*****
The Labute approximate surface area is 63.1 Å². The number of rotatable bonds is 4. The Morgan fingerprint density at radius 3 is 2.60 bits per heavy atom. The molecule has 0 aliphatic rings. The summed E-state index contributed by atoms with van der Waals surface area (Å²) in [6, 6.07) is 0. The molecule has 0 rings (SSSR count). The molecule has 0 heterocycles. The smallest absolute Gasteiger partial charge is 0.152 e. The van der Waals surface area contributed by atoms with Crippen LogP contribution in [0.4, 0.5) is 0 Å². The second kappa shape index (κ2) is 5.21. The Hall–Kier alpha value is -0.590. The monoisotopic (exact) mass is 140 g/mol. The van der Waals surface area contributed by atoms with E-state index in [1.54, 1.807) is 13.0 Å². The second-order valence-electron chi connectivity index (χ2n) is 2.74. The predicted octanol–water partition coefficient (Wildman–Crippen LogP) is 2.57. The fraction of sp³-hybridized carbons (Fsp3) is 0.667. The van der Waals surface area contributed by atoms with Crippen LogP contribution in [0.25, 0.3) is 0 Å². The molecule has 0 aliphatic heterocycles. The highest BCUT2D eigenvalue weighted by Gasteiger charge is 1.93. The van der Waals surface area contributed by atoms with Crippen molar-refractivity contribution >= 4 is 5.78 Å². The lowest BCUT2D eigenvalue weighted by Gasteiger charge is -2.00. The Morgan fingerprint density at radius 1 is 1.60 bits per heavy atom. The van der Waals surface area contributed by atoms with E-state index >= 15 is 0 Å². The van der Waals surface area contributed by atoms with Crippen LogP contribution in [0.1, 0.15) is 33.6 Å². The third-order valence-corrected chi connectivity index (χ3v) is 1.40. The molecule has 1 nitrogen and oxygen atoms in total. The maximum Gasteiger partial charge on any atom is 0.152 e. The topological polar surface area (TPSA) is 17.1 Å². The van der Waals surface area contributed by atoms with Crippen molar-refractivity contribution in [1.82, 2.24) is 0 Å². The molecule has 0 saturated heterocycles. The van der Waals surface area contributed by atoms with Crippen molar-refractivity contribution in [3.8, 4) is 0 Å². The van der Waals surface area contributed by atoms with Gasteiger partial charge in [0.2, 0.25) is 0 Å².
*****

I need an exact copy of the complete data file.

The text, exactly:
The Labute approximate surface area is 63.1 Å². The number of rotatable bonds is 4. The Morgan fingerprint density at radius 3 is 2.60 bits per heavy atom. The molecule has 0 aliphatic rings. The summed E-state index contributed by atoms with van der Waals surface area (Å²) in [6, 6.07) is 0. The molecule has 0 rings (SSSR count). The molecule has 0 heterocycles. The smallest absolute Gasteiger partial charge is 0.152 e. The van der Waals surface area contributed by atoms with Crippen LogP contribution in [0.4, 0.5) is 0 Å². The second kappa shape index (κ2) is 5.21. The Hall–Kier alpha value is -0.590. The monoisotopic (exact) mass is 140 g/mol. The van der Waals surface area contributed by atoms with E-state index in [1.54, 1.807) is 13.0 Å². The second-order valence-electron chi connectivity index (χ2n) is 2.74. The predicted octanol–water partition coefficient (Wildman–Crippen LogP) is 2.57. The fraction of sp³-hybridized carbons (Fsp3) is 0.667. The van der Waals surface area contributed by atoms with Crippen LogP contribution in [0.25, 0.3) is 0 Å². The molecule has 0 aliphatic heterocycles. The highest BCUT2D eigenvalue weighted by Gasteiger charge is 1.93. The van der Waals surface area contributed by atoms with Crippen molar-refractivity contribution >= 4 is 5.78 Å². The lowest BCUT2D eigenvalue weighted by Gasteiger charge is -2.00. The Morgan fingerprint density at radius 1 is 1.60 bits per heavy atom. The van der Waals surface area contributed by atoms with E-state index >= 15 is 0 Å². The van der Waals surface area contributed by atoms with Crippen LogP contribution in [0.1, 0.15) is 33.6 Å². The third-order valence-corrected chi connectivity index (χ3v) is 1.40. The molecule has 1 nitrogen and oxygen atoms in total. The maximum Gasteiger partial charge on any atom is 0.152 e. The topological polar surface area (TPSA) is 17.1 Å². The van der Waals surface area contributed by atoms with Crippen molar-refractivity contribution in [1.82, 2.24) is 0 Å². The molecule has 0 saturated heterocycles. The van der Waals surface area contributed by atoms with Crippen molar-refractivity contribution in [3.8, 4) is 0 Å². The van der Waals surface area contributed by atoms with Gasteiger partial charge in [0.2, 0.25) is 0 Å².